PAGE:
The Webster-Hayne Debate on the Nature of the Constitution: Selected Documents, ed. Herman Belz (Indianapolis: Liberty Fund, 2000). http://oll.libertyfund.org/titles/1557,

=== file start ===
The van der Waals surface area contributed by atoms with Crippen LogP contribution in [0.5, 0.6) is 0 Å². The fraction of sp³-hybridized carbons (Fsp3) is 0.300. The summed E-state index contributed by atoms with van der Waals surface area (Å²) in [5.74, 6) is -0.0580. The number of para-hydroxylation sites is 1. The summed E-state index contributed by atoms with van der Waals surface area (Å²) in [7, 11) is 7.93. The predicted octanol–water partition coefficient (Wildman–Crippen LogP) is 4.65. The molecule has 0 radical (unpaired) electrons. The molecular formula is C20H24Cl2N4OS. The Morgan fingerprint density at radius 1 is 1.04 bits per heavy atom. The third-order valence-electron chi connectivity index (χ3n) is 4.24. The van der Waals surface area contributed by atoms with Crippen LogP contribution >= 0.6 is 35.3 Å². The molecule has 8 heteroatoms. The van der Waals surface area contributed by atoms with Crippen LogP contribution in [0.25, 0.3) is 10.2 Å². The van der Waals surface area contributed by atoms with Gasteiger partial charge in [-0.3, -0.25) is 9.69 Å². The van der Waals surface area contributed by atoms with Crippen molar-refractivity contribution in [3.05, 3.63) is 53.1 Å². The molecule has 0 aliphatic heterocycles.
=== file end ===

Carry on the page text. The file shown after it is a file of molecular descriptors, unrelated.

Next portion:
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The debates between Daniel Webster of Massachusetts and Robert Hayne of South Carolina gave fateful utterance to the differing understandings of the nature of the American Union that had come to predominate in the North and the South, respectively, by 1830. To Webster the Union was the indivisible expression of one nation of people. To Hayne the Union was the voluntary compact among sovereign states. Each man spoke more or less for his section, and their classic expositions of their respective views framed the political conflicts that culminated at last in the secession of the Southern states and war between advocates of Union and champions of Confederacy. The Webster-Hayne Debate consists of speeches delivered in the United States Senate in January of 1830. By no means were Webster and Hayne the only Senators who engaged in debate “on the nature of the Union.” Well over a score of the Senate’s members spoke in response in sixty-five speeches all told, and these Senators did not merely echo either of the principals. The key speakers and viewpoints are included in The Webster-Hayne Debate. The volume opens with Hayne’s speech, which, as Herman Belz observes, turned debates on “the public lands” into “a clash between state sovereignty and national sovereignty, expounded as rival and irreconcilable theories of constitutional construction and the nature of the federal Union.” Webster responded, Hayne retorted, and Webster concluded with an appeal to “Liberty and Union, now and forever, one and inseparable,” in what later historians would deem to be “the most powerful and effective speech ever given in an American legislature.” Other speeches in the volume are by Senators Thomas Hart Benton, John Rowan, William Smith, John M. Clayton, and Edward Livingston. Together, these speeches represent every major perspective on “the nature of the Union” in the early nineteenth century.
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